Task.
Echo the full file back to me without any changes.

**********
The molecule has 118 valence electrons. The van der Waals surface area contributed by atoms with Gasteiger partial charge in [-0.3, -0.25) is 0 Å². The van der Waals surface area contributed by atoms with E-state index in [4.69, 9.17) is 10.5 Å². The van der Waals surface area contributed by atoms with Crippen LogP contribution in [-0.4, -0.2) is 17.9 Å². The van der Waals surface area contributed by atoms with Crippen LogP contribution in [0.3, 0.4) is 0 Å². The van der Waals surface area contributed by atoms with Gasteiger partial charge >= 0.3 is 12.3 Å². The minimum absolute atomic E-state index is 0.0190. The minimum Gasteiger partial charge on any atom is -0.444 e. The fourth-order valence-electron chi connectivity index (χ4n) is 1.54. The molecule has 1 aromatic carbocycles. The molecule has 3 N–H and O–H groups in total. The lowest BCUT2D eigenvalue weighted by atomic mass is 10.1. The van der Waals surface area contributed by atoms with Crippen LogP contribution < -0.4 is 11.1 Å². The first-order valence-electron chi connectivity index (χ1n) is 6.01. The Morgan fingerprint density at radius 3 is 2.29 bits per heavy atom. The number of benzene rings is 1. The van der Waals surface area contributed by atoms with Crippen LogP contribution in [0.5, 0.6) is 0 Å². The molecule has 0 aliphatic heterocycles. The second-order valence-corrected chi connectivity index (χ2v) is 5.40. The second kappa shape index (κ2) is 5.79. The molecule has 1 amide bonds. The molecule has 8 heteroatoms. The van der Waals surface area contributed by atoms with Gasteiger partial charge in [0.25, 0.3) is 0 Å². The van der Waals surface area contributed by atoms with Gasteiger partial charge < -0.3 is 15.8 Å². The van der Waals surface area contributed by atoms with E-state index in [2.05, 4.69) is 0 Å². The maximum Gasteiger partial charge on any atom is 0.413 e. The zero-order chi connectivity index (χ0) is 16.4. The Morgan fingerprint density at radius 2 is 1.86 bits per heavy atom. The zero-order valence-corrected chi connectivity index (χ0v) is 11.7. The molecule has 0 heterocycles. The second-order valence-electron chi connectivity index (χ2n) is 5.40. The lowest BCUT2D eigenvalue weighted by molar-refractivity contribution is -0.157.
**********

The molecule has 118 valence electrons. The van der Waals surface area contributed by atoms with Gasteiger partial charge in [-0.3, -0.25) is 0 Å². The van der Waals surface area contributed by atoms with E-state index in [4.69, 9.17) is 10.5 Å². The van der Waals surface area contributed by atoms with Crippen LogP contribution in [-0.4, -0.2) is 17.9 Å². The van der Waals surface area contributed by atoms with Crippen LogP contribution in [0.3, 0.4) is 0 Å². The van der Waals surface area contributed by atoms with Gasteiger partial charge >= 0.3 is 12.3 Å². The minimum absolute atomic E-state index is 0.0190. The minimum Gasteiger partial charge on any atom is -0.444 e. The fourth-order valence-electron chi connectivity index (χ4n) is 1.54. The molecule has 1 aromatic carbocycles. The molecule has 3 N–H and O–H groups in total. The lowest BCUT2D eigenvalue weighted by atomic mass is 10.1. The van der Waals surface area contributed by atoms with Crippen LogP contribution < -0.4 is 11.1 Å². The first-order valence-electron chi connectivity index (χ1n) is 6.01. The Morgan fingerprint density at radius 3 is 2.29 bits per heavy atom. The number of benzene rings is 1. The van der Waals surface area contributed by atoms with Crippen LogP contribution in [0.5, 0.6) is 0 Å². The molecule has 0 aliphatic heterocycles. The second-order valence-corrected chi connectivity index (χ2v) is 5.40. The second kappa shape index (κ2) is 5.79. The molecule has 1 amide bonds. The molecule has 8 heteroatoms. The van der Waals surface area contributed by atoms with Gasteiger partial charge in [0.25, 0.3) is 0 Å². The van der Waals surface area contributed by atoms with Gasteiger partial charge < -0.3 is 15.8 Å². The van der Waals surface area contributed by atoms with E-state index in [2.05, 4.69) is 0 Å². The maximum Gasteiger partial charge on any atom is 0.413 e. The zero-order chi connectivity index (χ0) is 16.4. The Morgan fingerprint density at radius 2 is 1.86 bits per heavy atom. The zero-order valence-corrected chi connectivity index (χ0v) is 11.7. The molecule has 0 heterocycles. The second-order valence-electron chi connectivity index (χ2n) is 5.40. The lowest BCUT2D eigenvalue weighted by molar-refractivity contribution is -0.157.